Ganesh Chaturthi Celebration In India

First of all, I would like to tell what is Ganesh Chaturthi and why it is celebrated?


Ganesh Chaturthi is also called Vinayak Chaturthi. Each year it is celebrated for ten days as the birthday of Lord Ganesha, the younger son of Lord Shiva and Goddess Parvati to honor the elephant-headed God. Lord Ganesha is considered The Lord of knowledge, wisdom, prosperity and good fortune. He is also considered as the God of beginnings and is worshiped at the beginning of all rituals and ceremonies. 


Lord Ganesha is known by 108 distinct names. Vigana Harta; the one who removes obstacles and Buddhi Pradaayaka; the one who grants knowledge are his other names. But he is generally called as Ganapati or Vinayaka.


Ganesh Chaturthi is celebrated in the month of August or September on Shukla Chaturthi day of the Hindu month Bhadra and it ends on the fourteenth day of Shukla pax period known as Anant Chaturdashi.


Ganesh Chaturthi Celebration In India

Story behind Ganesh Chaturthi celebration

The Story behind Ganesh Chaturthi celebration which I’ve also heard from my Grand Parents and Parents is that The Goddess Parvati was the maker of Ganpati. She herself without Lord Shiva, utilized her body dirt to make Ganesha and set him outside the door to keep an eye on while she had gone for a bath.


While she was gone, Lord Shiva arrived and unknown of the fact that Ganesha is his son, he got into a battle with Ganesha as he didn’t allow Lord Shiva to enter Goddess Parvati’s room as per his mother’s orders. Angry Lord Shiva takes out Ganesha’s head with his weapon trishool. At the same time, Goddess Parvati saw this site and she in anger appeared as Goddess Kali and started destroying the whole world. As this could lead to the end of the world, this stressed all Gods and Goddesses and they asked Lord Shiva to discover an answer and calm the anger of Goddess Kali.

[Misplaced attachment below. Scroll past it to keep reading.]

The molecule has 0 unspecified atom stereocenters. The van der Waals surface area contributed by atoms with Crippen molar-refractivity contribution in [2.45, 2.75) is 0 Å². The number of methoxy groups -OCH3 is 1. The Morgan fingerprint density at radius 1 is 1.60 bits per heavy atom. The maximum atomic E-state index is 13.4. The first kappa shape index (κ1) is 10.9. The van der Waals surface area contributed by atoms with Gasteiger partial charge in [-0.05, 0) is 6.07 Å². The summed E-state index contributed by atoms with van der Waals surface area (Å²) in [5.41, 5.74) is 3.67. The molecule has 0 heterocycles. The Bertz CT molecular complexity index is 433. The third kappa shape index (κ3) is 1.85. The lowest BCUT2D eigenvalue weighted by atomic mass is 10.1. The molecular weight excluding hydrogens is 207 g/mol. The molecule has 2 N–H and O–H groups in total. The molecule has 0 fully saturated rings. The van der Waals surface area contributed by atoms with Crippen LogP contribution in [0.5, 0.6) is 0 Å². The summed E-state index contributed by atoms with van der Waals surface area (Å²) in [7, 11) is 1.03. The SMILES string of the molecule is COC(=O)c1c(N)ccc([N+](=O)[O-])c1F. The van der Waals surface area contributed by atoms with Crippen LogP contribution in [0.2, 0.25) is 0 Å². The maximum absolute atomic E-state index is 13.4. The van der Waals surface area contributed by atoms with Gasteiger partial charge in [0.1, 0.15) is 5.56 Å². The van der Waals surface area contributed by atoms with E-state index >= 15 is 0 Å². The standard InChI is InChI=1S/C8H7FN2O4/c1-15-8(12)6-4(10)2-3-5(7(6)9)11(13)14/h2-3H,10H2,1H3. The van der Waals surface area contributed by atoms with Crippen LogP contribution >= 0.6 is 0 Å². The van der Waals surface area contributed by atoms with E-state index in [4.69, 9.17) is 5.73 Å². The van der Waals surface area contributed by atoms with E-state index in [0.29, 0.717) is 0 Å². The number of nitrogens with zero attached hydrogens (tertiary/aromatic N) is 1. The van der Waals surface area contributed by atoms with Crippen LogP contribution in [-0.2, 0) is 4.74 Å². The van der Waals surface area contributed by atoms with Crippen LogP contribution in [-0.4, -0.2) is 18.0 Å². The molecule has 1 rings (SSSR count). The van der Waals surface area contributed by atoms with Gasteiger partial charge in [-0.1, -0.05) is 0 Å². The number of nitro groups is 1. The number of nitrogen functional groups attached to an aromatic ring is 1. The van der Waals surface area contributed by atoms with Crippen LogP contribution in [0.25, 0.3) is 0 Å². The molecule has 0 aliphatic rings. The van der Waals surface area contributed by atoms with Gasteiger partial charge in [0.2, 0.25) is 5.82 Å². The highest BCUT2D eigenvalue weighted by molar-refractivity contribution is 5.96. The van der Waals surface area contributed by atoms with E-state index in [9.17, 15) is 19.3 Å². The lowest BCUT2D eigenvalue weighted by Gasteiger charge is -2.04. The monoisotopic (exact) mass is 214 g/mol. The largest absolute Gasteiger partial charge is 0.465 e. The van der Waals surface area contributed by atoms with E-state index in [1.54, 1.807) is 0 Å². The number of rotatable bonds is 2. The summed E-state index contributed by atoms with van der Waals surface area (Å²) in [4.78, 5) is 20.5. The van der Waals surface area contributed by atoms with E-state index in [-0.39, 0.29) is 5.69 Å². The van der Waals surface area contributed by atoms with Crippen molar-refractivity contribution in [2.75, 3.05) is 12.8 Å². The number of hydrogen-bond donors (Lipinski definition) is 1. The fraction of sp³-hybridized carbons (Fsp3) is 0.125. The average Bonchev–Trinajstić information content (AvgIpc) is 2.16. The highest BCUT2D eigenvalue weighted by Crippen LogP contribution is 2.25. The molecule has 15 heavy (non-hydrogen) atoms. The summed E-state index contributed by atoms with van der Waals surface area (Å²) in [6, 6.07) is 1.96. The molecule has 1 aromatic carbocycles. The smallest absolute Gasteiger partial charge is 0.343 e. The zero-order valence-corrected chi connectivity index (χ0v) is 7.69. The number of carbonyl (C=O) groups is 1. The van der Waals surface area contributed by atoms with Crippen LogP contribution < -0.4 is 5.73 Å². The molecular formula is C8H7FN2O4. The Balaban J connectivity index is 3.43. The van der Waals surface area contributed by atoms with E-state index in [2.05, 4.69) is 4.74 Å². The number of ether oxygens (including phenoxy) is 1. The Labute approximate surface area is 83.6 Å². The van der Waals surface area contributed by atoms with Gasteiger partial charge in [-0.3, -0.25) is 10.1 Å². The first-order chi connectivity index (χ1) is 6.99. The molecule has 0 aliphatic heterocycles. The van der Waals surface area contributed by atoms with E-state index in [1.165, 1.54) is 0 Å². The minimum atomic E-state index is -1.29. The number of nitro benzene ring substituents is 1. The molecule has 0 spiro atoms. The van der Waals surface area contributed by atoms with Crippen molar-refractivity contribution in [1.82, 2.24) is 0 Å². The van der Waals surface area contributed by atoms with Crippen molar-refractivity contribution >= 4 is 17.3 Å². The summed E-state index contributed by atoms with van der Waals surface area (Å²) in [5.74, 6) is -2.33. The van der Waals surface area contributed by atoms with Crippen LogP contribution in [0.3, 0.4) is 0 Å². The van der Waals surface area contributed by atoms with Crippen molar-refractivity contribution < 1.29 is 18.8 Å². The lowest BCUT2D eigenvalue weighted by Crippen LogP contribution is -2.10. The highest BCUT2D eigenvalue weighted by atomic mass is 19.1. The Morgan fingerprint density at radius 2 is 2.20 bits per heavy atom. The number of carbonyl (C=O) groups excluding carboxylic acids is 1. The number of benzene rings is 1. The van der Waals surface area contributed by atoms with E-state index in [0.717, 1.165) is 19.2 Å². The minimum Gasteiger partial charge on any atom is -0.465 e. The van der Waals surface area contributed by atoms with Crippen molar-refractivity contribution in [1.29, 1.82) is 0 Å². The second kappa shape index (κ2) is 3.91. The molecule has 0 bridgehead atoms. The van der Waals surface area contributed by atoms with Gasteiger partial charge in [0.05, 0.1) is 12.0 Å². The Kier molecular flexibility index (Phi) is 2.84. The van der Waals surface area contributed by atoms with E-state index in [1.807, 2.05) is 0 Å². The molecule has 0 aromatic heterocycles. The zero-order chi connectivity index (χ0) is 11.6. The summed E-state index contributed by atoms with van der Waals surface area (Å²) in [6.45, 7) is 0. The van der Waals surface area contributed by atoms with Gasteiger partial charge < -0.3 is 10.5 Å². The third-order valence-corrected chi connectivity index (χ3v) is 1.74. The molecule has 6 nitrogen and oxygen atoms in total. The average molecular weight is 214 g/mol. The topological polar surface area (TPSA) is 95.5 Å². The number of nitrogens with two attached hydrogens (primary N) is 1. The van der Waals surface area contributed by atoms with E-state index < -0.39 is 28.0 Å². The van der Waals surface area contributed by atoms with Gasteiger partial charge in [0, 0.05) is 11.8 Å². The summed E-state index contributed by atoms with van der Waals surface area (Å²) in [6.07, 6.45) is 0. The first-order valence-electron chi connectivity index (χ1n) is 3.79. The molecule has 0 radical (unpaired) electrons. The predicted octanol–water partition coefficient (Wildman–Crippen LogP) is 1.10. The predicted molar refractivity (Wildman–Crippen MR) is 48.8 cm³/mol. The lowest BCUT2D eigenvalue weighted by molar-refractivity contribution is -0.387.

Shiva at that point ordered every one of his followers to quickly go and discover a kid whose mother in carelessness has her back towards her child and bring his head. The first child seen by them was that of an elephant and as ordered they sliced his head and brought it to Lord Shiva. Lord Shiva quickly set the head on Ganesha’s body and breathed life into it once more. The rage of Maa Kali was calmed and Goddess Parvati was once again back to her normal form. All God and Goddesses blessed Lord Ganesha and since then today the day is celebrated as Ganesh Chaturthi for this reason.


Ganesh Chaturthi Celebration In India

This year, 25th August will be the start of this celebration. This day is broadly celebrated in India with all excitement and dedication particularly in the states of Maharashtra and Gujarat.


During the celebration, beautiful pandals are set up. People bring idols of Lord Ganesh to their homes and worship it. The length of this celebration depends on one’s tradition and it varies from 1 day, 3 days, 5 days to 11 days.


It is believed that among the large numbers of sweets offered to Lord Ganesha during the celebration, Modak is known to be his most loved sweet and is the main dish prepared specially for this day.


During the celebrations, all men and women gather and do bhajans and kirtans in the morning and night. They together sing Lord Ganesh’s Aarti and offers bhog to the Lord. Children play around in the pandal. Visitors from different places come to offer their prayers and seek for Lord Ganesha’s blessings.


The last day which is called Anant Chaturdashi the idol of Lord Ganesha is taken out in a colorful and musical parade with all due care. All men and women pray Lord Ganesha to remove all obstacles from their lives and to come back soon the next year with lots of blessings and the idol is then submerged traditionally in a river or sea water.



Ganesh Chaturthi Celebration In India
So this is the story behind Ganesh Chaturthi and how the festival of Ganesh Chaturthi is celebrated in India.
At last, my heartily wishes to all on Ganesh Chaturthi and Happy Ganesh Utsav. 🙂
Ganesh Chaturthi Celebration In India

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  2. amisha amin says:

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